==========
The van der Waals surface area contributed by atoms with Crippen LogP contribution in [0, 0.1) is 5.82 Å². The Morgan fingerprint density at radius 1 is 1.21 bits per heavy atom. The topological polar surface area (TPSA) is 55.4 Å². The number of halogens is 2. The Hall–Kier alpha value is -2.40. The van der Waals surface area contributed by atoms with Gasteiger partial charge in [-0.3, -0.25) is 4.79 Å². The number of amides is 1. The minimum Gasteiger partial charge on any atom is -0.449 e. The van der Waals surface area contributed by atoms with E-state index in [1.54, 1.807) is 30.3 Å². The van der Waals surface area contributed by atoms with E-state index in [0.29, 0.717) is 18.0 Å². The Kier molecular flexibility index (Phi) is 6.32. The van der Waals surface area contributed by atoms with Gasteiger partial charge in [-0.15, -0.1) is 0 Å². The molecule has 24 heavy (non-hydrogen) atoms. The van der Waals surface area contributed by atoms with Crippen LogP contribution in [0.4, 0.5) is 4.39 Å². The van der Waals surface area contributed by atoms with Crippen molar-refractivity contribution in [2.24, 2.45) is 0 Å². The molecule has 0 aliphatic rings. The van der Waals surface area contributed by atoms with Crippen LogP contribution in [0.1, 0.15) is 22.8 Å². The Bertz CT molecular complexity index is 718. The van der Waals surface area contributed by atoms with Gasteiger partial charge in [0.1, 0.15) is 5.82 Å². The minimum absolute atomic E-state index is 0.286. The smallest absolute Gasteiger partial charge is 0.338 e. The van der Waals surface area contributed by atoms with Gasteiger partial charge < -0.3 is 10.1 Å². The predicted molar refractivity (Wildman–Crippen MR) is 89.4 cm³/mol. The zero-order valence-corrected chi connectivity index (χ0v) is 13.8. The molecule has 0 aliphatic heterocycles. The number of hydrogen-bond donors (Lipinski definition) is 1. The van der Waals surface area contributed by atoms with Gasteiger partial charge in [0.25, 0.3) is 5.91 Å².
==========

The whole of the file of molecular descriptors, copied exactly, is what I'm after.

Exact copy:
The van der Waals surface area contributed by atoms with Crippen LogP contribution in [0, 0.1) is 5.82 Å². The Morgan fingerprint density at radius 1 is 1.21 bits per heavy atom. The topological polar surface area (TPSA) is 55.4 Å². The number of halogens is 2. The Hall–Kier alpha value is -2.40. The van der Waals surface area contributed by atoms with Gasteiger partial charge in [-0.3, -0.25) is 4.79 Å². The number of amides is 1. The minimum Gasteiger partial charge on any atom is -0.449 e. The van der Waals surface area contributed by atoms with E-state index in [1.54, 1.807) is 30.3 Å². The van der Waals surface area contributed by atoms with E-state index in [0.29, 0.717) is 18.0 Å². The Kier molecular flexibility index (Phi) is 6.32. The van der Waals surface area contributed by atoms with Gasteiger partial charge in [-0.15, -0.1) is 0 Å². The molecule has 24 heavy (non-hydrogen) atoms. The van der Waals surface area contributed by atoms with Crippen LogP contribution in [0.4, 0.5) is 4.39 Å². The van der Waals surface area contributed by atoms with Crippen molar-refractivity contribution in [2.24, 2.45) is 0 Å². The molecule has 0 aliphatic rings. The van der Waals surface area contributed by atoms with Crippen LogP contribution in [0.1, 0.15) is 22.8 Å². The Bertz CT molecular complexity index is 718. The van der Waals surface area contributed by atoms with Gasteiger partial charge in [0.1, 0.15) is 5.82 Å². The minimum absolute atomic E-state index is 0.286. The smallest absolute Gasteiger partial charge is 0.338 e. The van der Waals surface area contributed by atoms with Gasteiger partial charge < -0.3 is 10.1 Å². The predicted molar refractivity (Wildman–Crippen MR) is 89.4 cm³/mol. The zero-order valence-corrected chi connectivity index (χ0v) is 13.8. The molecule has 0 aliphatic heterocycles. The number of hydrogen-bond donors (Lipinski definition) is 1. The van der Waals surface area contributed by atoms with Gasteiger partial charge in [0.25, 0.3) is 5.91 Å².